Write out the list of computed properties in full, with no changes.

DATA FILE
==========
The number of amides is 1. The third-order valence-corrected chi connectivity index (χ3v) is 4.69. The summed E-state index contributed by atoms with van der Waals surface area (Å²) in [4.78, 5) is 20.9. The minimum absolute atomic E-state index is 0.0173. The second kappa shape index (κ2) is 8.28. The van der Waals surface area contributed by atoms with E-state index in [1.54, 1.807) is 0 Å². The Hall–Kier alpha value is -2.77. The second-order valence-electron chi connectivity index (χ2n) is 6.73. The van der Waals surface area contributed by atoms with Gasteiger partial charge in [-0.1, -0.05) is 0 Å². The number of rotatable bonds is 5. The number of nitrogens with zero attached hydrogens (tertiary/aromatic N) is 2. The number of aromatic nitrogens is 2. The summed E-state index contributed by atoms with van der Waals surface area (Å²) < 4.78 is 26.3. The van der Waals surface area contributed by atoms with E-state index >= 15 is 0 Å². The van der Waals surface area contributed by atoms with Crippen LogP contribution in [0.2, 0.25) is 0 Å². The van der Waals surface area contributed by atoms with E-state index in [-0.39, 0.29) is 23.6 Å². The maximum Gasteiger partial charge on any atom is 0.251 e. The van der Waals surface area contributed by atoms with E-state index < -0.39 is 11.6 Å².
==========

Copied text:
The number of amides is 1. The third-order valence-corrected chi connectivity index (χ3v) is 4.69. The summed E-state index contributed by atoms with van der Waals surface area (Å²) in [4.78, 5) is 20.9. The minimum absolute atomic E-state index is 0.0173. The second kappa shape index (κ2) is 8.28. The van der Waals surface area contributed by atoms with E-state index in [1.54, 1.807) is 0 Å². The Hall–Kier alpha value is -2.77. The second-order valence-electron chi connectivity index (χ2n) is 6.73. The van der Waals surface area contributed by atoms with Gasteiger partial charge in [-0.1, -0.05) is 0 Å². The number of rotatable bonds is 5. The number of nitrogens with zero attached hydrogens (tertiary/aromatic N) is 2. The number of aromatic nitrogens is 2. The summed E-state index contributed by atoms with van der Waals surface area (Å²) < 4.78 is 26.3. The van der Waals surface area contributed by atoms with E-state index >= 15 is 0 Å². The van der Waals surface area contributed by atoms with Crippen LogP contribution in [0.2, 0.25) is 0 Å². The van der Waals surface area contributed by atoms with E-state index in [-0.39, 0.29) is 23.6 Å². The maximum Gasteiger partial charge on any atom is 0.251 e. The van der Waals surface area contributed by atoms with E-state index < -0.39 is 11.6 Å².